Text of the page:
Inuit Youth, Wellness & Environmental Stewardship: Carving out Climate Testimony

21 November 2023 in News

This project, funded by Polar Knowledge Canada (POLAR), Fonds de recherche du Québec (FRQ) and UK Research and Innovation (UKRI), is one of the 13 CINUK projects and is co-led by Karla Jessen Williamson from Saskatchewan University (Canada) and Jen Bagelman, Newcastle University (UK) and an Inuit Youth Advisory. Our team also benefits from its collaborations with academics at the University of Victoria (Canada), University of Aberdeen (UK), and Newcastle University (UK) and partnerships with over 10 organisations from across Canada, Inuit Nunangat, and the United Kingdom as well intergovernmental bodies, such as the IPCC. Finally, we are also honoured to work with renowned Inuk activist, Silla Watt-Cloutier, who continues to provide inspiration for and guidance on our project.

Our project is animated by the two-fold question: how do Inuit youth encounter climate change and its relation to mental-health and wellness more broadly conceived? Echoing the National Inuit Strategy on Research (NISR) we view the intersecting questions of wellness and the environment as a vital research priority.

Specifically, our project explores how changes to terrestrial, freshwater and coastal ecosystems (sea-ice and coastal processes, freshwater, snow, permafrost thaw, and changing marine ecosystems) shape Inuit youth’s well-being.

Our interdisciplinary team, with expertise across the physical and social sciences, takes a community-engaged and story-based approach to this research, and provides an Inuit-led structure and methodological pathway for community members to themselves determine how these systems are experienced.

In particular we work with an Inuit understanding of ‘storytelling’ (Inuktitut: Unikkausivut) which refers to verbal but also artistic and embodied expressions. Working alongside Inuit artists we explore how long-standing practices of storytelling can be used as a material and intergenerational method to visually convey climate realities and shape policy. Our Inuit-led team brings the necessary expertise to address these questions in a way that supports youth self-determination, centring youth as stewards of their own changing environments.

In June our team led a successful Inuit Youth Summit hosted on Coast Salish Territories wherein Inuit Youth Advisory exchanged knowledge with local Indigenous communities through land and water-based learning. The Inuit leaders hosted at PEPÁḴEṈ HÁUTW̱ in W̱SÁNEĆ territory were honoured to learn about and contribute to restoration work, as well as spend time at the T’Sou-ke Marine Office, where they gained insight into Indigenous coastal management. “I enjoyed my trip—it was one of the best educational experiences I’ve been on. It was so good to see familiar faces and meet new exciting people…I felt like we made a lot of connections,” says participant Eriel Lugt.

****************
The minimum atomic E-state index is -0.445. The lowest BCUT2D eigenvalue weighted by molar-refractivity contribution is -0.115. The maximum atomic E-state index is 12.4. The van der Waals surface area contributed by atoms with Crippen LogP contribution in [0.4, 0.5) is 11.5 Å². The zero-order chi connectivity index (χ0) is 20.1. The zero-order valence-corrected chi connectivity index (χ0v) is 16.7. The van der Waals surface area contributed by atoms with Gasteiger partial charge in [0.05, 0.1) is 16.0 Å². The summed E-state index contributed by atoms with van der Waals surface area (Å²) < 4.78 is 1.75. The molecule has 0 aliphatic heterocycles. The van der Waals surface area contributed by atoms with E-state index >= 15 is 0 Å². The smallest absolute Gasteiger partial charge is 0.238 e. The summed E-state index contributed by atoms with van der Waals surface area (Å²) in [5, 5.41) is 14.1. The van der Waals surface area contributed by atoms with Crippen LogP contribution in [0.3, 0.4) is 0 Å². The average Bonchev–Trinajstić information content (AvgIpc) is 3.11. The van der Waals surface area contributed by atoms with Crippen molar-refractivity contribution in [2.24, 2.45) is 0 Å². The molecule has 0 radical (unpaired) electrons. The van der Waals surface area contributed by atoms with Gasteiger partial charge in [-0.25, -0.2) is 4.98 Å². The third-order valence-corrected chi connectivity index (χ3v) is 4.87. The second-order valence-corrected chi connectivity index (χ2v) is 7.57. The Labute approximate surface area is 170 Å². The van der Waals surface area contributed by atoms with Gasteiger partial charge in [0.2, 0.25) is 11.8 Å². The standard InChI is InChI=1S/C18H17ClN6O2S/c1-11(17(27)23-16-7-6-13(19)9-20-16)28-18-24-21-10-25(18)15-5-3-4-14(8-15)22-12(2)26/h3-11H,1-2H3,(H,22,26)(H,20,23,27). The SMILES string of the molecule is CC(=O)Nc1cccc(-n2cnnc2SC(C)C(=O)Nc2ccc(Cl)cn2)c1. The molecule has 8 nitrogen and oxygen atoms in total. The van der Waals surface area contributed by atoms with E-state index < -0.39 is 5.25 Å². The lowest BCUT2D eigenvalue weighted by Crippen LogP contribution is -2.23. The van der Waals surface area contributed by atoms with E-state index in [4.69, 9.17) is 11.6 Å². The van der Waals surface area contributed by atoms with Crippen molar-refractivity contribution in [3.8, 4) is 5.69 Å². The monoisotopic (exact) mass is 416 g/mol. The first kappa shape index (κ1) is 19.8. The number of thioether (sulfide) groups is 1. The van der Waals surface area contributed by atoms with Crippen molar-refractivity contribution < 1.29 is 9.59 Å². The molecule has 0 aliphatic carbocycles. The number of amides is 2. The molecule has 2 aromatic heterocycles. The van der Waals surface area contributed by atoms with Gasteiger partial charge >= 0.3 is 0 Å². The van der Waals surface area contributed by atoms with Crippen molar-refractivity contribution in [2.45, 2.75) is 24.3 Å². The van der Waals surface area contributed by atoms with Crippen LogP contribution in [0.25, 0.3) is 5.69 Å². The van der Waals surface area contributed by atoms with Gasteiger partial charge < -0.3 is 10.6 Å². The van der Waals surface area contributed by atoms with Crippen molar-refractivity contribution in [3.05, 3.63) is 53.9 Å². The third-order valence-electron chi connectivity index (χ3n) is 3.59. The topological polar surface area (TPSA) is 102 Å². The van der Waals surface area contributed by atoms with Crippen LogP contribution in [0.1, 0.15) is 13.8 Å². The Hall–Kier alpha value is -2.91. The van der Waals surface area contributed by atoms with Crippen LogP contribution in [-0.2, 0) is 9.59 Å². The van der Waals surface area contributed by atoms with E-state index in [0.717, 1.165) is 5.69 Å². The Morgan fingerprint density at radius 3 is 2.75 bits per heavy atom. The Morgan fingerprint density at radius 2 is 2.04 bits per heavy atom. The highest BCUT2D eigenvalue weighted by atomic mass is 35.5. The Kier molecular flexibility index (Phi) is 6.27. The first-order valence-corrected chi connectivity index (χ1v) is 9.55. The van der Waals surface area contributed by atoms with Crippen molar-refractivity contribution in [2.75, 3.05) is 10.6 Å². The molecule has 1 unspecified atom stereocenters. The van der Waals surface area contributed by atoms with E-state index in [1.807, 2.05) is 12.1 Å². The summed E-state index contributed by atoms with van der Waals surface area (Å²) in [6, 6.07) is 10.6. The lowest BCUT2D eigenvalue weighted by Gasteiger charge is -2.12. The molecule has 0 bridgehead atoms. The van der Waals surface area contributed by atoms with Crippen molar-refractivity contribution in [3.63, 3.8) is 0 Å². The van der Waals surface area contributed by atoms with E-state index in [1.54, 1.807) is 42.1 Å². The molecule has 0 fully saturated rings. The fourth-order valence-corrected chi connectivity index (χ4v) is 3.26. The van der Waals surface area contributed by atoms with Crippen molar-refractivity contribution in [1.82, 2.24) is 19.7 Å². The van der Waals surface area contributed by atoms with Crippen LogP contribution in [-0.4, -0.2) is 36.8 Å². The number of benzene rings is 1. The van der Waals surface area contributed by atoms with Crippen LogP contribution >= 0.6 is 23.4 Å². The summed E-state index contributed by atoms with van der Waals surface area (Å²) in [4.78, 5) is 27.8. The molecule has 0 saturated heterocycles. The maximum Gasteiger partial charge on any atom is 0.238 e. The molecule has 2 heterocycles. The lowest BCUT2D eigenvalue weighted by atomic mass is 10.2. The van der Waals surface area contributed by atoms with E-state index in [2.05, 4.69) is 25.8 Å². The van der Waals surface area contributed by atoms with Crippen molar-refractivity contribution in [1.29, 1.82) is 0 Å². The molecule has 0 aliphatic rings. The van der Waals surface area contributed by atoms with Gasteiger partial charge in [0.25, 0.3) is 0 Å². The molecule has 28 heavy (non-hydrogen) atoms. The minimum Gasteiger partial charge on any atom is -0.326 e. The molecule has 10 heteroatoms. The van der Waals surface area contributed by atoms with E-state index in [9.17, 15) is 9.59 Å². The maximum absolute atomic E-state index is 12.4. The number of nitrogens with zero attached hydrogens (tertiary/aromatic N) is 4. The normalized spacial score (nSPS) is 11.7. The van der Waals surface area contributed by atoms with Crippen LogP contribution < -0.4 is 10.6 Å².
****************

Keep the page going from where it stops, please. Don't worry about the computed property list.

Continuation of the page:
Eriel and Carmen learning about coastal stewardship at T'Sou-ke Marine Office

During the summit, Inuit leaders explored how storytelling through film, murals and curation can play a role in articulating climate change and supporting mental wellness. The Inuit leaders also screened their own film, Happening To Us, at the Legacy Art Gallery, where renowned Inuk activist Siila Watt-Cloutier actively encouraged their work.

Silla Watt-Cloutier meets with members our team at Legacy Art Gallery

At the end of the summit, Inuit participants were presented with a United Nations-accredited certificate through CIFAL Victoria for their leadership in environmental stewardship.

Our team exploring community-mapping at UVIC

In October, some of our team had an opportunity to meet in Tuktoyaktuk where our Creative Lead, Brian Kowikchuk (born and raised in Tuktoyaktuk), led a series of community-engaged workshops with youth, co-designing a mural which explores the embodied connections between climate change and mental health.

Hands in the pingos’ activity, as part of participatory mural workshop

During this visit we were honoured to meet with the Elders Committee who provided vital guidance on our project and reflection on their experience of climate change in their Inuvialuit region. The Youth Advisory also edited their film ‘Healing Journey,’ which will be ready to share soon. The Advisory also designed our project’s Inuit-led Communications Strategy which guides how our work is shared and disseminated in a good way.

Best wishes from our team.